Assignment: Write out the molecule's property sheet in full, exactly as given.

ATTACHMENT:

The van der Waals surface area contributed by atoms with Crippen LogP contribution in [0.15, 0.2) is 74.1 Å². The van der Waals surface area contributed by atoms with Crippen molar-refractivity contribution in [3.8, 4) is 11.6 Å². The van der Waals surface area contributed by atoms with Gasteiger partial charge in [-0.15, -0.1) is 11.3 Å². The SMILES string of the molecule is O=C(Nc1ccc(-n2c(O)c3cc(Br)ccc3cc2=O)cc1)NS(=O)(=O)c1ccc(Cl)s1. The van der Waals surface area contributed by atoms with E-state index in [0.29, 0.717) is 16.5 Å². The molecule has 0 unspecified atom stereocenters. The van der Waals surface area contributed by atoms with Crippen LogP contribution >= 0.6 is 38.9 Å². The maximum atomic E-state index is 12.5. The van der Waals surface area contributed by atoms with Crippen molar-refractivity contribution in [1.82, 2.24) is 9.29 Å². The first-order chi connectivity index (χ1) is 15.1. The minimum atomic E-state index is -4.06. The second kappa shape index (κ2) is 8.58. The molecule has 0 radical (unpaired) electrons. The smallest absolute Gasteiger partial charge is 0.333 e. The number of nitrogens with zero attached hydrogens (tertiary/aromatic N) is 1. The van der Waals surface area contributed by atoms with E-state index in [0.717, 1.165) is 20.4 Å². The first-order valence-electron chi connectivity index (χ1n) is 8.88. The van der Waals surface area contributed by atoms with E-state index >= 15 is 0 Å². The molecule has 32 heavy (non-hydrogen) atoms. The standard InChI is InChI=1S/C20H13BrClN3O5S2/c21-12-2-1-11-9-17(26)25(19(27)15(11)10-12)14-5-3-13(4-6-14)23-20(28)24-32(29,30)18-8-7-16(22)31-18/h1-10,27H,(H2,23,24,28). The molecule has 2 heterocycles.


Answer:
The van der Waals surface area contributed by atoms with Crippen LogP contribution in [0.15, 0.2) is 74.1 Å². The van der Waals surface area contributed by atoms with Crippen molar-refractivity contribution in [3.8, 4) is 11.6 Å². The van der Waals surface area contributed by atoms with Gasteiger partial charge in [-0.15, -0.1) is 11.3 Å². The SMILES string of the molecule is O=C(Nc1ccc(-n2c(O)c3cc(Br)ccc3cc2=O)cc1)NS(=O)(=O)c1ccc(Cl)s1. The van der Waals surface area contributed by atoms with E-state index in [0.29, 0.717) is 16.5 Å². The molecule has 0 unspecified atom stereocenters. The van der Waals surface area contributed by atoms with Crippen LogP contribution >= 0.6 is 38.9 Å². The maximum atomic E-state index is 12.5. The van der Waals surface area contributed by atoms with Crippen molar-refractivity contribution in [1.82, 2.24) is 9.29 Å². The first-order chi connectivity index (χ1) is 15.1. The minimum atomic E-state index is -4.06. The second kappa shape index (κ2) is 8.58. The molecule has 0 radical (unpaired) electrons. The smallest absolute Gasteiger partial charge is 0.333 e. The number of nitrogens with zero attached hydrogens (tertiary/aromatic N) is 1. The van der Waals surface area contributed by atoms with E-state index in [0.717, 1.165) is 20.4 Å². The first-order valence-electron chi connectivity index (χ1n) is 8.88. The van der Waals surface area contributed by atoms with E-state index >= 15 is 0 Å². The molecule has 32 heavy (non-hydrogen) atoms. The standard InChI is InChI=1S/C20H13BrClN3O5S2/c21-12-2-1-11-9-17(26)25(19(27)15(11)10-12)14-5-3-13(4-6-14)23-20(28)24-32(29,30)18-8-7-16(22)31-18/h1-10,27H,(H2,23,24,28). The molecule has 2 heterocycles.